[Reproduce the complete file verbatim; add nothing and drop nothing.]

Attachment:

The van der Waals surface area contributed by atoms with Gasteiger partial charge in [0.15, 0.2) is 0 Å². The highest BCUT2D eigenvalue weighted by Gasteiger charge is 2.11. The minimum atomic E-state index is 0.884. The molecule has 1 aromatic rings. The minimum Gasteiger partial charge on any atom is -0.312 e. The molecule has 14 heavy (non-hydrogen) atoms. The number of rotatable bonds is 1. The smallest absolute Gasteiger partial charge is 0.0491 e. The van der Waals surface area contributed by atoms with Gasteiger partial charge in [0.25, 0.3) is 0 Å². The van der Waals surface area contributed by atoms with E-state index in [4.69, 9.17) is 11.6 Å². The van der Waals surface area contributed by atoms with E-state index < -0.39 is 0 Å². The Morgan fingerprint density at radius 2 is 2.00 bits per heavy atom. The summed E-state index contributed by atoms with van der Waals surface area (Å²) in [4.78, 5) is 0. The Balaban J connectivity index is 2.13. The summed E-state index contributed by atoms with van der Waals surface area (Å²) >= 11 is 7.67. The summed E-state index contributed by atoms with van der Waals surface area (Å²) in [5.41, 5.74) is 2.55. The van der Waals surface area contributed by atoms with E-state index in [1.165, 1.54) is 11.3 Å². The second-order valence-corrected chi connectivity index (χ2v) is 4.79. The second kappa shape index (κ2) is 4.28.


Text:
The van der Waals surface area contributed by atoms with Gasteiger partial charge in [0.15, 0.2) is 0 Å². The highest BCUT2D eigenvalue weighted by Gasteiger charge is 2.11. The minimum atomic E-state index is 0.884. The molecule has 1 aromatic rings. The minimum Gasteiger partial charge on any atom is -0.312 e. The molecule has 14 heavy (non-hydrogen) atoms. The number of rotatable bonds is 1. The smallest absolute Gasteiger partial charge is 0.0491 e. The van der Waals surface area contributed by atoms with Gasteiger partial charge in [0.25, 0.3) is 0 Å². The van der Waals surface area contributed by atoms with E-state index in [4.69, 9.17) is 11.6 Å². The van der Waals surface area contributed by atoms with E-state index < -0.39 is 0 Å². The Morgan fingerprint density at radius 2 is 2.00 bits per heavy atom. The summed E-state index contributed by atoms with van der Waals surface area (Å²) in [4.78, 5) is 0. The Balaban J connectivity index is 2.13. The summed E-state index contributed by atoms with van der Waals surface area (Å²) >= 11 is 7.67. The summed E-state index contributed by atoms with van der Waals surface area (Å²) in [5.41, 5.74) is 2.55. The van der Waals surface area contributed by atoms with E-state index in [1.165, 1.54) is 11.3 Å². The second-order valence-corrected chi connectivity index (χ2v) is 4.79. The second kappa shape index (κ2) is 4.28.